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He admonished the political class and the traditional institution to make deliberate efforts to de-escalate the charged socio-political atmosphere in the country, saying: “recently, there has been a lot of arguments on what should happen and what should not, especially with regards to what political leaders would say or not supposed to say. I want to point out very clearly that Nigerian citizens believe in Nigeria so strongly and that is why you will find an Igbo man, a southeasterner in the remotest parts of northern Nigeria.

“That’s why you will find a Hausa man in faraway South-West or South-East or South-South and probably even marry from those areas. Probably he will sell kola nuts, but he believes that this is Nigeria and he can live peacefully and is living and make a family. You will find a Yoruba man in faraway south eastern or northern Nigeria, maybe even becoming an indigene.

“I was born and brought up in Gashua. Gashua is in Yobe State. The Kalega family and I want to use this as an example of how people can be integrated. The Kalega family lived in Gashua for almost 100 years. We were born to see a family like that. I earned a scholarship from my state, the Kalega family members earned the same scholarship. In fact, they are indigenous Bade local government, my main local government.

“So, we have this Nigerianness in our citizens. As political leaders, we are supposed to ensure that we support this kind of feeling by giving everybody protection; if a Yoruba man, a southwesterner, decides to live in faraway Sokoto, he should be protected.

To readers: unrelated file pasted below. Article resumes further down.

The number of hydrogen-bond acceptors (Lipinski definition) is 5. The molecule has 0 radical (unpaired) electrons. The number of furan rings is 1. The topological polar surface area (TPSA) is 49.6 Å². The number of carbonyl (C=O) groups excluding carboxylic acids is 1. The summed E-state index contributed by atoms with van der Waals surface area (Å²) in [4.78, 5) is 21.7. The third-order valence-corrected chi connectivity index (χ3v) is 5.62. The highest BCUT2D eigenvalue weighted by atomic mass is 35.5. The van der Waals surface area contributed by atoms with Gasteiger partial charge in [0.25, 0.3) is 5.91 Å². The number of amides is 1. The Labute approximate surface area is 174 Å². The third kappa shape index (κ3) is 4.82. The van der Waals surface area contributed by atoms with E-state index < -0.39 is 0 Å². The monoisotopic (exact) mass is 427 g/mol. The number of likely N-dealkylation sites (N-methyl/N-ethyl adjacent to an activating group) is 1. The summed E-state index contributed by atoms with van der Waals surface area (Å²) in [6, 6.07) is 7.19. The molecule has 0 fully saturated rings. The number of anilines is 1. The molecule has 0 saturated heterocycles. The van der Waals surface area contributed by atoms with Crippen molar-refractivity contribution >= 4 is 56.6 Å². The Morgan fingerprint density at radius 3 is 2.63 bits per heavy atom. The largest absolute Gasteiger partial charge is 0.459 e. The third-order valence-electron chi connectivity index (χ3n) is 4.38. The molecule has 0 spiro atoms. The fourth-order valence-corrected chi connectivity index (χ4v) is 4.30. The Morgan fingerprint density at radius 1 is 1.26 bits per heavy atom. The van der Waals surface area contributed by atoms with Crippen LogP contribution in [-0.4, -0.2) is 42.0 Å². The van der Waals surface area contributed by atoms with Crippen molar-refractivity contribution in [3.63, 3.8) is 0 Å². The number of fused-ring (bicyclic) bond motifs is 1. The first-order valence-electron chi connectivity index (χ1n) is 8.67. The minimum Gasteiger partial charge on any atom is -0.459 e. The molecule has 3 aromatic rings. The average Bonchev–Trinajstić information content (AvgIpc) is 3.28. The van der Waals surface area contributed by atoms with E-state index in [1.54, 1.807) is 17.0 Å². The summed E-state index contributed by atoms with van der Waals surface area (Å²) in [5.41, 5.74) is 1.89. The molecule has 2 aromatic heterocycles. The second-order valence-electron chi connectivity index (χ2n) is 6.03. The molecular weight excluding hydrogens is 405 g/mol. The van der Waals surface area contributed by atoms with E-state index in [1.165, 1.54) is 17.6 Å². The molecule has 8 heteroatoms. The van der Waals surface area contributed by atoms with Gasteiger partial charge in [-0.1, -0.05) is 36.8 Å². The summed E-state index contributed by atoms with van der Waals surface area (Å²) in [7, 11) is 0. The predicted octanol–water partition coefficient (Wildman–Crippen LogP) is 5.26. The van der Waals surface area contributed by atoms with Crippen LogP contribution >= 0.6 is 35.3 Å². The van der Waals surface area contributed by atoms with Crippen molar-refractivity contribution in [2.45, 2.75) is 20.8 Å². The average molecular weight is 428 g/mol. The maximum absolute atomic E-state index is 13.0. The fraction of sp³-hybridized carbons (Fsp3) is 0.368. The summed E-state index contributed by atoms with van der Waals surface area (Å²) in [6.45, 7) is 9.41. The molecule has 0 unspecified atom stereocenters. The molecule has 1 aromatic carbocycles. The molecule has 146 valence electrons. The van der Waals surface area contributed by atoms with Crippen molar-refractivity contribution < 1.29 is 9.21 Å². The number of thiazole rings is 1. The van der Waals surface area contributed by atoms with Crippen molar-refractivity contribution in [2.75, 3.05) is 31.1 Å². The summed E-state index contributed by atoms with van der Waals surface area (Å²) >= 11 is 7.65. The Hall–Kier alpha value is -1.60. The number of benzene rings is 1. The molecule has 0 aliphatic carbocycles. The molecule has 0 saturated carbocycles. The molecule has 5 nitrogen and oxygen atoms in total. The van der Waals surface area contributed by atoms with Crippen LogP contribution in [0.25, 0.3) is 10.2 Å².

“If a Hausa man decides to live in faraway Bonny or Port Harcourt, he should be protected, and so on and so forth because this is how we will be able to use our diversity to weave it into a capacity to make Nigeria a big and successful nation.

“So, I believe that we will work throughout both the federal government, the state governments and even the local governments and our traditional rulers will have a role to play in this.”

The senate president also spoke on the status of the Niger Delta Development Commission (NDDC), noting that the National Assembly is in alignment with President Buhari’s resolve to sanitise the operations of the Commission.

He added: “We also have discussions on the need to ensure that government functions very well. We have few issues, these are housekeeping issues of getting the NDDC governing board nominations and I agree with Mr President that we have to end the forensic audit to ensure that everything is done properly and the report is submitted to him.

“It is very significant that whoever is found culpable should be treated as such so that that we serve as a lesson and as a deterrent to others because NDDC should have transformed the Niger Delta into a better environment than what it has been.

“NDDC was created by a law of the National Assembly since 2000 or so, and we are talking about how many years now, we are talking about almost two decades. That should have given sufficient time, given the resources that were deployed into the NDDC. So we need to sanitise the NDDC and get the resources fully deployed in developing the area in the Niger Delta.”